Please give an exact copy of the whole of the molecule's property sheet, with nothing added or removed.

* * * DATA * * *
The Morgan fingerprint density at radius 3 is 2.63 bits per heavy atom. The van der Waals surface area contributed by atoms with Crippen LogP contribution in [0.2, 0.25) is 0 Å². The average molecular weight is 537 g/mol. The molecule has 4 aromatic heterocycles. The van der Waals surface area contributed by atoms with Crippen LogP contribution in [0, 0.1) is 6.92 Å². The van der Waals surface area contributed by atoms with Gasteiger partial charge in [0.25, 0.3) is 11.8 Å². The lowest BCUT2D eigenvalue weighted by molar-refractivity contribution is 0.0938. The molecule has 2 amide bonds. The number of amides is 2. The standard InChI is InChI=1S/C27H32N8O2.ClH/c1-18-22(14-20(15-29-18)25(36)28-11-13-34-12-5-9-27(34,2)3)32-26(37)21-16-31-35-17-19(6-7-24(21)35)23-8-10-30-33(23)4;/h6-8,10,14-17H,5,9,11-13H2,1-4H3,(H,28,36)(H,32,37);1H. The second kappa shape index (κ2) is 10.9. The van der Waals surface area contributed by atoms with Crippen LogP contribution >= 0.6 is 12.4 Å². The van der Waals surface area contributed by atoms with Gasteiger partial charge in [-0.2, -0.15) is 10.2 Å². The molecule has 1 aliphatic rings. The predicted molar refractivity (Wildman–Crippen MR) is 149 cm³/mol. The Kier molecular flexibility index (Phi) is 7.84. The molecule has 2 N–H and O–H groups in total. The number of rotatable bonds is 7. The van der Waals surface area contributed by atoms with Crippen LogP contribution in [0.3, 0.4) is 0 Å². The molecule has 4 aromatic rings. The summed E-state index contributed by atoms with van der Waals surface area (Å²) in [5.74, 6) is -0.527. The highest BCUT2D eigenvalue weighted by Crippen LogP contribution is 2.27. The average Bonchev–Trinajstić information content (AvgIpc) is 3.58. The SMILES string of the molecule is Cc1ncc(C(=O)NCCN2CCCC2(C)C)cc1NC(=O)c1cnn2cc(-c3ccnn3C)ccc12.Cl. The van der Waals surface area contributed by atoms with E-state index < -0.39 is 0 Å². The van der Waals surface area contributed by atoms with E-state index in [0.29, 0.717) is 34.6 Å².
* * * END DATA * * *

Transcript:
The Morgan fingerprint density at radius 3 is 2.63 bits per heavy atom. The van der Waals surface area contributed by atoms with Crippen LogP contribution in [0.2, 0.25) is 0 Å². The average molecular weight is 537 g/mol. The molecule has 4 aromatic heterocycles. The van der Waals surface area contributed by atoms with Crippen LogP contribution in [0, 0.1) is 6.92 Å². The van der Waals surface area contributed by atoms with Gasteiger partial charge in [0.25, 0.3) is 11.8 Å². The lowest BCUT2D eigenvalue weighted by molar-refractivity contribution is 0.0938. The molecule has 2 amide bonds. The number of amides is 2. The standard InChI is InChI=1S/C27H32N8O2.ClH/c1-18-22(14-20(15-29-18)25(36)28-11-13-34-12-5-9-27(34,2)3)32-26(37)21-16-31-35-17-19(6-7-24(21)35)23-8-10-30-33(23)4;/h6-8,10,14-17H,5,9,11-13H2,1-4H3,(H,28,36)(H,32,37);1H. The second kappa shape index (κ2) is 10.9. The van der Waals surface area contributed by atoms with Crippen LogP contribution >= 0.6 is 12.4 Å². The van der Waals surface area contributed by atoms with Gasteiger partial charge in [-0.2, -0.15) is 10.2 Å². The molecule has 1 aliphatic rings. The predicted molar refractivity (Wildman–Crippen MR) is 149 cm³/mol. The Kier molecular flexibility index (Phi) is 7.84. The molecule has 2 N–H and O–H groups in total. The number of rotatable bonds is 7. The van der Waals surface area contributed by atoms with Crippen LogP contribution in [0.3, 0.4) is 0 Å². The molecule has 4 aromatic rings. The summed E-state index contributed by atoms with van der Waals surface area (Å²) in [5.74, 6) is -0.527. The highest BCUT2D eigenvalue weighted by Crippen LogP contribution is 2.27. The average Bonchev–Trinajstić information content (AvgIpc) is 3.58. The SMILES string of the molecule is Cc1ncc(C(=O)NCCN2CCCC2(C)C)cc1NC(=O)c1cnn2cc(-c3ccnn3C)ccc12.Cl. The van der Waals surface area contributed by atoms with E-state index < -0.39 is 0 Å². The van der Waals surface area contributed by atoms with E-state index in [0.29, 0.717) is 34.6 Å².